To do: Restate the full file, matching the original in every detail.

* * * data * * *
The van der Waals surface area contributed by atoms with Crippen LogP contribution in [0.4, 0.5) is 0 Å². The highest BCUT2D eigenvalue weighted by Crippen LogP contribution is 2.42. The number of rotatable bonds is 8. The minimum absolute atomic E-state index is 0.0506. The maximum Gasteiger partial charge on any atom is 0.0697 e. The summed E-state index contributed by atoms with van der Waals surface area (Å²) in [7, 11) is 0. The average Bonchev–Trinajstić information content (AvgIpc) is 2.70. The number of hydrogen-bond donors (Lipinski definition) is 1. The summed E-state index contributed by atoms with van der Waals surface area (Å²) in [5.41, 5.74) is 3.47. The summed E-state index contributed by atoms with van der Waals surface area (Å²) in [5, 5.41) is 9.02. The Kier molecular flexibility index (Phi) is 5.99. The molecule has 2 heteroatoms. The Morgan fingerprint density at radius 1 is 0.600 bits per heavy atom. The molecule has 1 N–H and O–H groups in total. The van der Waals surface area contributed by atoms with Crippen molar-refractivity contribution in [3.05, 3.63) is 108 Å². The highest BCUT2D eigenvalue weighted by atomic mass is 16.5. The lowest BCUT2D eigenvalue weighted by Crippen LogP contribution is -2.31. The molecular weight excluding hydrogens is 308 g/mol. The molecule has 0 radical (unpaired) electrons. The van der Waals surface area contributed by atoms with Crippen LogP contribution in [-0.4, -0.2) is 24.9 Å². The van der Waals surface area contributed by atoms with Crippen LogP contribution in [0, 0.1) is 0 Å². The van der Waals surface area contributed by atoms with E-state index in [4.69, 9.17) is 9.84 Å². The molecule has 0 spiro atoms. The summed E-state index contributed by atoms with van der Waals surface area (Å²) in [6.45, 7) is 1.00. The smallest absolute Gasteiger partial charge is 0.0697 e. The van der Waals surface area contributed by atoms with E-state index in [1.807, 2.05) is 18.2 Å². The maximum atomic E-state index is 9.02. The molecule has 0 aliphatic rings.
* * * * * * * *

The van der Waals surface area contributed by atoms with Crippen LogP contribution in [0.4, 0.5) is 0 Å². The highest BCUT2D eigenvalue weighted by Crippen LogP contribution is 2.42. The number of rotatable bonds is 8. The minimum absolute atomic E-state index is 0.0506. The maximum Gasteiger partial charge on any atom is 0.0697 e. The summed E-state index contributed by atoms with van der Waals surface area (Å²) in [7, 11) is 0. The average Bonchev–Trinajstić information content (AvgIpc) is 2.70. The number of hydrogen-bond donors (Lipinski definition) is 1. The summed E-state index contributed by atoms with van der Waals surface area (Å²) in [5.41, 5.74) is 3.47. The summed E-state index contributed by atoms with van der Waals surface area (Å²) in [5, 5.41) is 9.02. The Kier molecular flexibility index (Phi) is 5.99. The molecule has 2 heteroatoms. The Morgan fingerprint density at radius 1 is 0.600 bits per heavy atom. The molecule has 1 N–H and O–H groups in total. The van der Waals surface area contributed by atoms with Crippen molar-refractivity contribution in [3.05, 3.63) is 108 Å². The highest BCUT2D eigenvalue weighted by atomic mass is 16.5. The lowest BCUT2D eigenvalue weighted by Crippen LogP contribution is -2.31. The molecular weight excluding hydrogens is 308 g/mol. The molecule has 0 radical (unpaired) electrons. The van der Waals surface area contributed by atoms with Crippen LogP contribution in [-0.4, -0.2) is 24.9 Å². The van der Waals surface area contributed by atoms with Crippen LogP contribution in [0, 0.1) is 0 Å². The van der Waals surface area contributed by atoms with E-state index in [4.69, 9.17) is 9.84 Å². The molecule has 0 spiro atoms. The summed E-state index contributed by atoms with van der Waals surface area (Å²) in [6.45, 7) is 1.00. The smallest absolute Gasteiger partial charge is 0.0697 e. The van der Waals surface area contributed by atoms with E-state index in [1.807, 2.05) is 18.2 Å². The maximum atomic E-state index is 9.02. The molecule has 0 aliphatic rings.